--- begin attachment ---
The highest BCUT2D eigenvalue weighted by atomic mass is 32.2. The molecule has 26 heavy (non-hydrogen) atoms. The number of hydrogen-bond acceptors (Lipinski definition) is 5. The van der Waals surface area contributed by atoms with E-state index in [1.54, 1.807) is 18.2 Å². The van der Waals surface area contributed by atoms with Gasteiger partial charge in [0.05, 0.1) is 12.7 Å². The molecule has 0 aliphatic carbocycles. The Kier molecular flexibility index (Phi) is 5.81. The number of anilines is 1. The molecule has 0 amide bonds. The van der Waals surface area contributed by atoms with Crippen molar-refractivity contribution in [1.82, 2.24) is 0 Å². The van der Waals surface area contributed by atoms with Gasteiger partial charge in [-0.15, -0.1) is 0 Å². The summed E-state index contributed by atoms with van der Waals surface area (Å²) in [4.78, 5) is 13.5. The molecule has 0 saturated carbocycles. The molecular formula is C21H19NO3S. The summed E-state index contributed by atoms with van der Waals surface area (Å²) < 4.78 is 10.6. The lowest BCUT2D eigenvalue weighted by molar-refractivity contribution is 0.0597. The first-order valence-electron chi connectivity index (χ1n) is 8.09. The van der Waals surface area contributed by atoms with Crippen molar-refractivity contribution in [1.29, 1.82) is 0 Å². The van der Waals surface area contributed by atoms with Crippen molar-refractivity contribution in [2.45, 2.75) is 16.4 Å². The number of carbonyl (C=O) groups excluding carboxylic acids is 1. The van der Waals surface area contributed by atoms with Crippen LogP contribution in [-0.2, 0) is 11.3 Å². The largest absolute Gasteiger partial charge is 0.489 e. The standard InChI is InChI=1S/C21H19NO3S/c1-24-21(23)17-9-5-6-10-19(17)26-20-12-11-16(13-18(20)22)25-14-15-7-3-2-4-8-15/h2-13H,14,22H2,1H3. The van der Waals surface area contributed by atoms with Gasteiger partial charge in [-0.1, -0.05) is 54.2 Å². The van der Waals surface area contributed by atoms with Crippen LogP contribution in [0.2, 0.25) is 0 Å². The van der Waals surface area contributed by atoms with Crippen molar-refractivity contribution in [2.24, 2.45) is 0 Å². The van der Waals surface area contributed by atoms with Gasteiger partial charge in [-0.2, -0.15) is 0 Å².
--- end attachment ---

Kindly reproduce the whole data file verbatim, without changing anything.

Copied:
The highest BCUT2D eigenvalue weighted by atomic mass is 32.2. The molecule has 26 heavy (non-hydrogen) atoms. The number of hydrogen-bond acceptors (Lipinski definition) is 5. The van der Waals surface area contributed by atoms with E-state index in [1.54, 1.807) is 18.2 Å². The van der Waals surface area contributed by atoms with Gasteiger partial charge in [0.05, 0.1) is 12.7 Å². The molecule has 0 aliphatic carbocycles. The Kier molecular flexibility index (Phi) is 5.81. The number of anilines is 1. The molecule has 0 amide bonds. The van der Waals surface area contributed by atoms with Crippen molar-refractivity contribution in [1.82, 2.24) is 0 Å². The van der Waals surface area contributed by atoms with Gasteiger partial charge in [-0.15, -0.1) is 0 Å². The summed E-state index contributed by atoms with van der Waals surface area (Å²) in [4.78, 5) is 13.5. The molecule has 0 saturated carbocycles. The molecular formula is C21H19NO3S. The summed E-state index contributed by atoms with van der Waals surface area (Å²) < 4.78 is 10.6. The lowest BCUT2D eigenvalue weighted by molar-refractivity contribution is 0.0597. The first-order valence-electron chi connectivity index (χ1n) is 8.09. The van der Waals surface area contributed by atoms with Crippen molar-refractivity contribution in [1.29, 1.82) is 0 Å². The van der Waals surface area contributed by atoms with Crippen molar-refractivity contribution in [2.45, 2.75) is 16.4 Å². The number of carbonyl (C=O) groups excluding carboxylic acids is 1. The van der Waals surface area contributed by atoms with Crippen LogP contribution in [-0.2, 0) is 11.3 Å². The largest absolute Gasteiger partial charge is 0.489 e. The standard InChI is InChI=1S/C21H19NO3S/c1-24-21(23)17-9-5-6-10-19(17)26-20-12-11-16(13-18(20)22)25-14-15-7-3-2-4-8-15/h2-13H,14,22H2,1H3. The van der Waals surface area contributed by atoms with Gasteiger partial charge in [-0.1, -0.05) is 54.2 Å². The van der Waals surface area contributed by atoms with Crippen LogP contribution in [0.2, 0.25) is 0 Å². The van der Waals surface area contributed by atoms with Crippen molar-refractivity contribution in [2.24, 2.45) is 0 Å². The van der Waals surface area contributed by atoms with Gasteiger partial charge in [-0.2, -0.15) is 0 Å².